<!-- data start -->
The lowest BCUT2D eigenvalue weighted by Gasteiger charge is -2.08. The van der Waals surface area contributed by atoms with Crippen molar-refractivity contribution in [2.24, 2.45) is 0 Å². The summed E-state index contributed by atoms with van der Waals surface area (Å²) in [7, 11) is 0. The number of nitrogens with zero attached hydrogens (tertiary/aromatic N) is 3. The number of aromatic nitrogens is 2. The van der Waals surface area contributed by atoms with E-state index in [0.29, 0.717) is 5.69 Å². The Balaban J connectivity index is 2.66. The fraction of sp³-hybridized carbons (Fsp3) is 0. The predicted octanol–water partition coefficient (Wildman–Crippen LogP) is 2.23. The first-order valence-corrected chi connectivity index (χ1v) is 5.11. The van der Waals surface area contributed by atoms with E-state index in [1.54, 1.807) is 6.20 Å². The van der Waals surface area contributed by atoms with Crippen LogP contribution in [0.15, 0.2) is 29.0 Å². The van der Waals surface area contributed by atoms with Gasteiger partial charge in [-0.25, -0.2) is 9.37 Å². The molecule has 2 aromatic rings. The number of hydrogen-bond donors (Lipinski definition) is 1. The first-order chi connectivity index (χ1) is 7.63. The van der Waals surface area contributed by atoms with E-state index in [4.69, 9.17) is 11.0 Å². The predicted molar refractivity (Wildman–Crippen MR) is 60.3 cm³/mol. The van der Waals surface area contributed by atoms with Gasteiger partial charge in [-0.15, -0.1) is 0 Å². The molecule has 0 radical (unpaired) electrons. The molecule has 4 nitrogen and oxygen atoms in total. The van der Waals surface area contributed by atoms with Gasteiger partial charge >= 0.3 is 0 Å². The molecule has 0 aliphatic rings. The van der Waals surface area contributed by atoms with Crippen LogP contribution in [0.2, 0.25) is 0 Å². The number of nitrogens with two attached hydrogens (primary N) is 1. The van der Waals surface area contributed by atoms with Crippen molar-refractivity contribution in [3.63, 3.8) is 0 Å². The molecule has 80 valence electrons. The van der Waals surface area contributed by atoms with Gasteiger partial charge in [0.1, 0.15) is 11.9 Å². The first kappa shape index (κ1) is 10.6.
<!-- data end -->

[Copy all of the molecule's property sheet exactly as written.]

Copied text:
The lowest BCUT2D eigenvalue weighted by Gasteiger charge is -2.08. The van der Waals surface area contributed by atoms with Crippen molar-refractivity contribution in [2.24, 2.45) is 0 Å². The summed E-state index contributed by atoms with van der Waals surface area (Å²) in [7, 11) is 0. The number of nitrogens with zero attached hydrogens (tertiary/aromatic N) is 3. The number of aromatic nitrogens is 2. The van der Waals surface area contributed by atoms with E-state index in [0.29, 0.717) is 5.69 Å². The Balaban J connectivity index is 2.66. The fraction of sp³-hybridized carbons (Fsp3) is 0. The predicted octanol–water partition coefficient (Wildman–Crippen LogP) is 2.23. The first-order valence-corrected chi connectivity index (χ1v) is 5.11. The van der Waals surface area contributed by atoms with E-state index in [1.54, 1.807) is 6.20 Å². The van der Waals surface area contributed by atoms with Crippen LogP contribution in [0.15, 0.2) is 29.0 Å². The van der Waals surface area contributed by atoms with Gasteiger partial charge in [-0.25, -0.2) is 9.37 Å². The molecule has 2 aromatic rings. The number of hydrogen-bond donors (Lipinski definition) is 1. The first-order chi connectivity index (χ1) is 7.63. The van der Waals surface area contributed by atoms with E-state index in [4.69, 9.17) is 11.0 Å². The predicted molar refractivity (Wildman–Crippen MR) is 60.3 cm³/mol. The van der Waals surface area contributed by atoms with Gasteiger partial charge in [-0.15, -0.1) is 0 Å². The molecule has 0 radical (unpaired) electrons. The molecule has 4 nitrogen and oxygen atoms in total. The van der Waals surface area contributed by atoms with Gasteiger partial charge >= 0.3 is 0 Å². The molecule has 0 aliphatic rings. The van der Waals surface area contributed by atoms with Crippen LogP contribution in [0.2, 0.25) is 0 Å². The number of nitrogens with two attached hydrogens (primary N) is 1. The van der Waals surface area contributed by atoms with Crippen molar-refractivity contribution in [3.63, 3.8) is 0 Å². The molecule has 80 valence electrons. The van der Waals surface area contributed by atoms with Gasteiger partial charge in [0.1, 0.15) is 11.9 Å². The first kappa shape index (κ1) is 10.6.